IN PRODUCTION: Many visitors were interested in the new D.H. "Puss Moth," shown in the machine park.
"PUSS IN BOOTS": The De Havilland "Puss Moth" (Moth Three) with inverted "Gipsy III" engine, has now been put on floats. Last week one of these machines was flown from Rochester to the Welsh Harp by Capt. Broad. The floats have been made by Short Brothers.
DIGNITY AND IMPUDENCE: The Gadfly goes to bed beneath the nose of the Inflexible!
Packard Diesel engine installed in Stinson machine.
AIR TRANSPORT AND MINING: We reproduce here a snapshot received from a Canadian reader, showing two Stinson Detroiters and a Fairchild 71 (CF-AHC) belonging to the Consolidated Mining Co. of Canada, Ltd., at their winter base, Prince Albert, on the Saskatchewan river.
WELL EQUIPPED "AVIANS": A group of five "Avians" equipped with Goodyear Air-wheels and Handley-Page slots, ready for delivery by the Ottawa Car Co., the Canadian licensees for A. V. Roe, Ltd.
A "NEW NOTE" IN BRITISH AIRCRAFT DESIGN: The "Meteor," just completed at the Cowes works of Saunders-Roe, owes its inception to Sir Henry Segrave. It is a four-seater monoplane fitted with two "Gipsy III" engines. The first machine is of all-wood construction, but subsequent ones will have metal fuselages. Clean aerodynamic design has been one of the objects, as well as a high performance.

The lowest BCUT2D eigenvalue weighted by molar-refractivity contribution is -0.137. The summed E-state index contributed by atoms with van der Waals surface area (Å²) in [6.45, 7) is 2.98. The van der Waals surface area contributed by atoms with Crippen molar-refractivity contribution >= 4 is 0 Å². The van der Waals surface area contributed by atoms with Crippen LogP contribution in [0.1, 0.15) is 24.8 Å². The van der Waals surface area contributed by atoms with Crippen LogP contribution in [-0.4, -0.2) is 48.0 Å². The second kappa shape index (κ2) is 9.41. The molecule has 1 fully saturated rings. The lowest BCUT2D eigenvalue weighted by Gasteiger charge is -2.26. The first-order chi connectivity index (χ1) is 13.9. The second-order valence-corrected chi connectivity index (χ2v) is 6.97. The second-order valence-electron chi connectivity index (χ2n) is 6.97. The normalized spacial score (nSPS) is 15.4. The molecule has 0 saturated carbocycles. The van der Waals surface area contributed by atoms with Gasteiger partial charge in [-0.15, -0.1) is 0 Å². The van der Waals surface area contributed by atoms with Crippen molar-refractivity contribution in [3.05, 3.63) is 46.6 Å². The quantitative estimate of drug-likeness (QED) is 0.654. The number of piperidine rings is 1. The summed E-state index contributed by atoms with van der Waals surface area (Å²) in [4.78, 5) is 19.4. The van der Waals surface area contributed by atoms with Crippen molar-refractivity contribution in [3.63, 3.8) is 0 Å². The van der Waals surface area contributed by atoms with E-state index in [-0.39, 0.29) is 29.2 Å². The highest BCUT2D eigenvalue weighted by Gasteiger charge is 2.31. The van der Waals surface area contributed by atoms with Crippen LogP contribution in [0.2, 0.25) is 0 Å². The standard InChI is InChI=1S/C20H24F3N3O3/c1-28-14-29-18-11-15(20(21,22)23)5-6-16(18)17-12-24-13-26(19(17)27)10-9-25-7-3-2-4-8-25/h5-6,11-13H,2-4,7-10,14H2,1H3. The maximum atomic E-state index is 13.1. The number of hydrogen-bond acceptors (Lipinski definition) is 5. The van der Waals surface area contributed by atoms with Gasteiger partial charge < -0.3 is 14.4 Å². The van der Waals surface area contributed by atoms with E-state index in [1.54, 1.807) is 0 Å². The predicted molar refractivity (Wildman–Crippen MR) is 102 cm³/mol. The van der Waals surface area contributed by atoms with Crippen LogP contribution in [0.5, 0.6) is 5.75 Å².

INVERTED DESCENDING! Mr. John Tranum makes a well-timed shot for the centre of the aerodrome at Sherburn.
ENTERPRISE! Auto-Auctions, Ltd., the Bluebird agents, have fitted this Machine with the new Goodyear Air Wheels.
HATCHING BLUEBIRDS: Our picture shows a batch of Blackburn "Bluebirds" coming through the Saunders-Roe works at Cowes. These machines are equipped either with "Cirrus" or "Gipsy" engines - that nearest the camera having the latter.
Our photographer has caught a Blackburn Dart as well as the Glorious at anchor. The Dart torpedo-bombing aircraft is still used in some carriers, but it is being replaced by Blackburn Ripons.
AT MILAN AERO SHOW: The Caproni stand, with the "Ca.101," 12-seater three-engined monoplane and the "100 T" light biplane;
Flying Officer Snaith, on the Comper "Swift" taxying into the machine park after giving an excellent display of flying (as seen above).
THE FLEET ABOVE: A Fairey Flycatcher (Jaguar engine) flying over Malta. Below can be seen the hangars of the seaplane station.
A further selection from a cinema film, in this case showing a Flycatcher which landed and then got caught in a gust and slewed toward the ship's side before the landing crew had time to catch it; it was then righted, wheeled forward to the lift and sent down.